Results 1 - 10 of 2423
Results 1 - 10 of 2423. Search took: 0.018 seconds
|Sort by: date | relevance|
[en] A ceramic sample of uranium dioxide is probed by Raman imaging followed by a combined Lorentzian fitting - Principal Component Analysis process. This allows to evidence structural or chemical inhomogeneities of the material, which affect Raman line intensities but also line positions, evidencing local symmetry lowering. The inhomogeneities were observed not only between grain cores and boundaries, but also inside grain cores themselves. Only a part of these intensity inhomogeneities is as expected due to different orientations of the ceramic grains. Besides, a zone noticeably differing from others has been distinguished, presumably due to local strains or to chemical nature (oxygen stoichiometry), showing the sensitivity of the analysis. This underlines the importance to perform Raman analysis in such ceramic materials at least on several points and better, in imaging mode. (authors)
[en] We report monodisperse, chain-like particles (nanochains) consisted of silica-coated maghemite (γ-Fe2O3) nanoparticle clusters prepared by colloidal chemistry and magnetic field-induced self-assembly of nanoparticle clusters. In order to quantify the shapes of chain-like particles, we have used the measure for shape convexity which is also called solidity. We functionalize the surface of the nanochains with amino (–NH2) and carboxyl groups (–COOH) in order to modify surface charge. These surfaces of nanochains provide better colloidal stability and their potential for practical applications in biomedicine. The enhanced colloidal stability of the surface modified nanochains is confirmed by Zeta potential (ζ-potential) analysis. Magnetic properties of the nanochains show superparamagnetic state at room temperature since the nanochains are composed of tiny nanoparticles as their building blocks. The measured M(H) data at room temperature have been successfully fitted by the Langevin function and magnetic moment μp = 20,526 μB for sphere-like nanoparticle clusters and μp = 20,767 μB for nanochains are determined. The determined magnetic parameters have revealed that the nanochains show a magnetic moment of the nanoparticles higher than the one of individual nanoparticle clusters. These differences can be attributed to the collective magnetic properties of superparamagnetic iron oxide nanoparticles (SPION) assembled in different morphologies (isotropic and anisotropic morphology). © 2018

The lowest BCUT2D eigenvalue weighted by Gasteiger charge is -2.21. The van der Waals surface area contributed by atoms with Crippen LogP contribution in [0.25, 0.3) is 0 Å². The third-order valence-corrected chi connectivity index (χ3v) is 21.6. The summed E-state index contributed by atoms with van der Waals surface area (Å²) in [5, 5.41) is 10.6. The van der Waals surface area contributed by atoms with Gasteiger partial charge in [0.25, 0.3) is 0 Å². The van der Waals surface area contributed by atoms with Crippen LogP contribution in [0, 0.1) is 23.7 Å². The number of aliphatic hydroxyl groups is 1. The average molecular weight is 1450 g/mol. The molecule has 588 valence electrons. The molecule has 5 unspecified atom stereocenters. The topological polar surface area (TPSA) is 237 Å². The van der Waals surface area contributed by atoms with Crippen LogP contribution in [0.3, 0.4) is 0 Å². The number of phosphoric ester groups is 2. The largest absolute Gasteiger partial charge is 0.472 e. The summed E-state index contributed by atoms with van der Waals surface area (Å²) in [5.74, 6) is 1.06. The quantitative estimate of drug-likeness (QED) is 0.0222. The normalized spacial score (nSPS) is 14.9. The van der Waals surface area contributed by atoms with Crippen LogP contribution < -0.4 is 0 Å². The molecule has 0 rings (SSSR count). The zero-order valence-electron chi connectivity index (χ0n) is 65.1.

[en] Anomalous small-angle X-ray scattering (ASAXS) is a technique developed in the 1980's giving access to chemical information of nano-objects besides characteristic features like size and volume fraction given by classical SAXS. ASAXS is an element-selective technique based on the anomalous variation of the scattering factor near the absorption edge of one chosen element. A simple approach is proposed to extract chemical information from anomalous SAXS data. To illustrate the procedure, data treatment is applied to discriminate between different possible phases that may form nano-oxides in oxide-dispersion-strengthened (ODS) steels. (authors)
[en] The network of sub-boundaries formed in a sintered UO2 pellet after dislocational creep was examined. Very low angle boundaries, down to 0.1 degree were reliably detected by Electron Backscattered Diffraction (EBSD). This angular resolution was achieved by optimizing EBSD data collection and processing. Moreover, Accurate-Electron Channeling Contrast Imaging (Accurate-ECCI) was able to image the dislocations produced by creep, directly on the bulk sample. The dislocations were mostly organized in sub-boundaries with low energy configurations. Only a limited number of isolated dislocations were observed. Finally, the deformation substructure obtained after 8% creep deformation (at 1500 C under a 50 MPa uniaxial state) was quantified. The original grains with a mean size of 20 μm were in average fragmented in sub-grains of about 5 μm. The geometrically necessary dislocations density (GND) was evaluated from the filtered EBSD data to 7.9 x 1012 m-2. This value was 10 times higher than that measured on the as-sintered sample. This confirms that the GND density calculation is sensitive to the dislocation increase after 8% deformation by creep. (authors)
[en] Optical microscopy, scanning electron microscopy, and transmission electron microscopy were employed to examine the interfacial microstructural effects of impurities in alumina substrates used to fabricate alumina-niobium interfaces via liquid-film-assisted joining. Three types of alumina were used: undoped high-purity single-crystal sapphire; a high-purity, high-strength polycrystalline alumina; and a lower-purity, lower-strength polycrystalline alumina. Interfaces formed between niobium and both the sapphire and high-purity polycrystalline alumina were free of detectable levels of impurities. In the lower-purity alumina, niobium silicides were observed at the alumina-niobium interface and on alumina grain boundaries near the interface. These silicides formed in small-grained regions of the alumina and were found to grow from the interface into the alumina along grain boundaries. Smaller silicide precipitates found on grain boundaries are believed to form upon cooling from the bonding temperature